Perhaps the most telling aspect of whether a single blog is sufficient is whether or not the blog category can be defined as personal. An example is probably best here. Suppose I started a blog about some specific aspect of my life, for instance, my recent move to the other side of the country. (Quite correctly, at this point you should recognize there is perhaps only a limited amount of mileage that can be extracted from that one specific subject). Later, I realize that, well, I would also quite like to write about other passions in my life, such as movies, video games, or eating out at restaurants; perhaps I might like to discuss what I do for a living, or what I studied at school. While these all seem like different subjects, they are in fact all different facets of myself. The subject of my existing blog was simply too specific. Writing about different aspects of myself does not require multiple blogs; in many ways, a single blog is more honest, and content can be suitably delineated if needed by the use of tags and categories. I can have a blog whose subject is me, and whose tags or categories can reflect the diversity of that top-level subject.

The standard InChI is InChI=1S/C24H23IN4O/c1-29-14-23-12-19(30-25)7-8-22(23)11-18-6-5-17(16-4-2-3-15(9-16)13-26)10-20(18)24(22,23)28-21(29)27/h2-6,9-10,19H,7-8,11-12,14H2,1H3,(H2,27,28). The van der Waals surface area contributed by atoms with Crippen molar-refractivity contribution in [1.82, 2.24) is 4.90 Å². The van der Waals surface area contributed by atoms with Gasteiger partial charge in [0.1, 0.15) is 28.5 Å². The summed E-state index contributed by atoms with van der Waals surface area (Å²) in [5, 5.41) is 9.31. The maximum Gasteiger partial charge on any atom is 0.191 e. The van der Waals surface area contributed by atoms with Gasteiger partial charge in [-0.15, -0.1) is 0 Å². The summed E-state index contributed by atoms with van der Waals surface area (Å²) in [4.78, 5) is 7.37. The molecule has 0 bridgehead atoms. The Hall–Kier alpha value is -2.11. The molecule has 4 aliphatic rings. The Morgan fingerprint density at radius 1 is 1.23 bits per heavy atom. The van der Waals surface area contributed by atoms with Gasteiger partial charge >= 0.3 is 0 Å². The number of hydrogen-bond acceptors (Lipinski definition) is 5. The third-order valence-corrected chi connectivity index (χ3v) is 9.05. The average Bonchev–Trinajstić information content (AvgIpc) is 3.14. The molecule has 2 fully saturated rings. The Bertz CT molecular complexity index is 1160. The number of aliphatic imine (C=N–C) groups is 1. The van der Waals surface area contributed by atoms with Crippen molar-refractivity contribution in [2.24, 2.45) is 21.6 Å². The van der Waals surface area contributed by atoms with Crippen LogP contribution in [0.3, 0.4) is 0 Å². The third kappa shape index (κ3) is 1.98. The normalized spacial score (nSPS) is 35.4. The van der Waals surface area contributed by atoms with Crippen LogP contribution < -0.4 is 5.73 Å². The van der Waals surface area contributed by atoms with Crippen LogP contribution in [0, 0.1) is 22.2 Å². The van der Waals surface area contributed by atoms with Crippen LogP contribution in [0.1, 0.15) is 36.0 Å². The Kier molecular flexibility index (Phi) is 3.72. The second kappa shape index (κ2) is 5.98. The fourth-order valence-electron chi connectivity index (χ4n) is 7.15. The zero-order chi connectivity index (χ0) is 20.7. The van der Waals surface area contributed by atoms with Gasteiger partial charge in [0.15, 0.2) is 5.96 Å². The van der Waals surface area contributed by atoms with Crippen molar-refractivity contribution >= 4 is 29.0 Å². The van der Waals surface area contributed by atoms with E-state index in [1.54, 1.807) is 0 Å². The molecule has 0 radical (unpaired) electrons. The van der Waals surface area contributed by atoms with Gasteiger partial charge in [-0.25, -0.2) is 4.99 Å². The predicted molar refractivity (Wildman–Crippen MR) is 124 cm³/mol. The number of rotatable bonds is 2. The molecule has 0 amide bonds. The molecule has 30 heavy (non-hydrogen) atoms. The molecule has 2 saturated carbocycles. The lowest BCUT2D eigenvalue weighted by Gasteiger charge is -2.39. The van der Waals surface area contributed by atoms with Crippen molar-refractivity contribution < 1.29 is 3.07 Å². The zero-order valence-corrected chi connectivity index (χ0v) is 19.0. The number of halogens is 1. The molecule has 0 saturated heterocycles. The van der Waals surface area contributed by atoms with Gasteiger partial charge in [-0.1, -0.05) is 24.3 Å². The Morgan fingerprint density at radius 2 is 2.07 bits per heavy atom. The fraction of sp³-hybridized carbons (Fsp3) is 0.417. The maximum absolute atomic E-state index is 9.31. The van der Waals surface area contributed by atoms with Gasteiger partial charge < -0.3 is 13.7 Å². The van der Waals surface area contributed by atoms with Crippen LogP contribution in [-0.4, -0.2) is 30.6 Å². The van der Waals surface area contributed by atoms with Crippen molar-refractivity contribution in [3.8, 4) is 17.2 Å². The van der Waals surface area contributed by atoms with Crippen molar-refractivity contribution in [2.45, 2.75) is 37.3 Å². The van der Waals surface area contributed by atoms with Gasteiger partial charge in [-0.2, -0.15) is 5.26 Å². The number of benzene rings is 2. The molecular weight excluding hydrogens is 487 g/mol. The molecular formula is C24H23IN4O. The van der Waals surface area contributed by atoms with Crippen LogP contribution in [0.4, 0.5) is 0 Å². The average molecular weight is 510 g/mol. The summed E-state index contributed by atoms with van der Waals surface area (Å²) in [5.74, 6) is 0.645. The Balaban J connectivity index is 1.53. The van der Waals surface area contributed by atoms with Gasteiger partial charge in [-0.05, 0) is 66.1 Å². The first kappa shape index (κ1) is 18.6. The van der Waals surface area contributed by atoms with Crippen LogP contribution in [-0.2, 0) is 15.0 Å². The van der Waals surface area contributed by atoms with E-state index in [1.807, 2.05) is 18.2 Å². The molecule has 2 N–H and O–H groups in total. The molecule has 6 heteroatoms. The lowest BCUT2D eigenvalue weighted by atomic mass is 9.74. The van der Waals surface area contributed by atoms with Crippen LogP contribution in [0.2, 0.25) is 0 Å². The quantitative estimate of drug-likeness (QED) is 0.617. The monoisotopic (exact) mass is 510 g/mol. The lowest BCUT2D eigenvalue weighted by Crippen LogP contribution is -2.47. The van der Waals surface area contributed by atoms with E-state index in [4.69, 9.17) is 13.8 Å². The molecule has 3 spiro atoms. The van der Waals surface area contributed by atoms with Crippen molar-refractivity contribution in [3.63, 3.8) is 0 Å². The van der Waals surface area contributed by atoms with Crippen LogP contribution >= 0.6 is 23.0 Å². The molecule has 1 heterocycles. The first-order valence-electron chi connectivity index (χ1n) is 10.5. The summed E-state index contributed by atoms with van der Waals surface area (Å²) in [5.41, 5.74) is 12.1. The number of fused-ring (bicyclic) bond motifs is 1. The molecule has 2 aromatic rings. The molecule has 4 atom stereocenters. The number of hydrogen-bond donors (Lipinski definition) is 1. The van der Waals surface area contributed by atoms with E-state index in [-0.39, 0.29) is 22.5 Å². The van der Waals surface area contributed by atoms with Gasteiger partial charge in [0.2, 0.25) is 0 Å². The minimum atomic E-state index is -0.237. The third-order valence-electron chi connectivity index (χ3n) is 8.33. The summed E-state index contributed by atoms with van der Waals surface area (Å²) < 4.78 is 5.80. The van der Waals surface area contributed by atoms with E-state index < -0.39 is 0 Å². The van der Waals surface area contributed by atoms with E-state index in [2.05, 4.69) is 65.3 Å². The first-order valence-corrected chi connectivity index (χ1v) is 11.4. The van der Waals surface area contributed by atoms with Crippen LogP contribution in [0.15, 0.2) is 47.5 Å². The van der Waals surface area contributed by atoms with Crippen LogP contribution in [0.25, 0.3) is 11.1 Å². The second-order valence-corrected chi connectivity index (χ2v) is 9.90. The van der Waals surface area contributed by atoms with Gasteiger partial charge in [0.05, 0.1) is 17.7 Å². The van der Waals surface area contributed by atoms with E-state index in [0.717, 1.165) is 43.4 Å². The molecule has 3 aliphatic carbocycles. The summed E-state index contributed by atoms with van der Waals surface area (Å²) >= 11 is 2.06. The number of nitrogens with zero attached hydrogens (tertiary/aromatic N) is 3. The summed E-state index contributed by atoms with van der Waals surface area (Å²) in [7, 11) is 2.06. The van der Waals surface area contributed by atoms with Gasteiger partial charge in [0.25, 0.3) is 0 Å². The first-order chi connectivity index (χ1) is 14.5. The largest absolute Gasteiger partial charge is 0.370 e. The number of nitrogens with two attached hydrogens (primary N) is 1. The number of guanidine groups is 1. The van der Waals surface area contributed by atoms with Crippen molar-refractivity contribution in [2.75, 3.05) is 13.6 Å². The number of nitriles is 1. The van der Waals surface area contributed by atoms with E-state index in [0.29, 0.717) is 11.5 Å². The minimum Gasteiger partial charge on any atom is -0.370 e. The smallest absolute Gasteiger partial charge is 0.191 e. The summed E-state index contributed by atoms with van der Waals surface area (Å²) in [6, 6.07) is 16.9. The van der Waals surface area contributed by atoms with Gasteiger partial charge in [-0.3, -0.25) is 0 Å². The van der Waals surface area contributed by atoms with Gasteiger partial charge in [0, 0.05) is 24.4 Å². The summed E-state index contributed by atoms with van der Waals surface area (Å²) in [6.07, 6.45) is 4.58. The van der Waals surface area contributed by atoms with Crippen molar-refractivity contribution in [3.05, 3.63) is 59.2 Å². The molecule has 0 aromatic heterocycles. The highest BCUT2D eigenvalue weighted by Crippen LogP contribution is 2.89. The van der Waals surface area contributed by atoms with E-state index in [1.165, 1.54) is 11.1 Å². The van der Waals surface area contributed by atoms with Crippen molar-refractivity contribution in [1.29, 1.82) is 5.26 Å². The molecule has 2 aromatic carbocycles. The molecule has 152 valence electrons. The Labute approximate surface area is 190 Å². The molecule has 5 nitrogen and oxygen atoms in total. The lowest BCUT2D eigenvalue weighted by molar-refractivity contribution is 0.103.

By far, however, the factor that will have the greatest impact on whether you start multiple blogs is whether or not you have the ability to handle the logistics. Everything is scaled up by the number of blogs you are running simultaneously; moreover, every aspect of this scaling works against you. It is better to have one blog covering many subjects that you regularly post to, rather than several blogs each focused on specific subjects that rarely receive new posts. Any promotion efforts that you do with one blog have to be replicated for others; and, perhaps a little perversely, anyone who does connect the different blogs with the same author will bring any negative perceptions from one to the other. You will need to keep yourself organized, perhaps even disciplined; commit yourself to at least reasonable editorial deadlines as to how often and when to post; partition our computer and workspace accordingly; and, in short, it might become a little too much like work – so often the kiss of death for any creative endeavor.
It is certainly not impossible. There are plenty of blogging celebrities out there with high-profile sites and well-established brands that post to multiple sites, but in many of those cases, that is the way they earn their living. If your blogging efforts are small and personal, you may perhaps not be able to invest that level of time and energy in your hobby. For the great majority of us who long to have a small blog which we maintain and nurture, one site is enough, and the work required to manage that is reasonable. If however you intend to blog or write as your career, then you will certainly need to invest more effort, and perform some serious time management.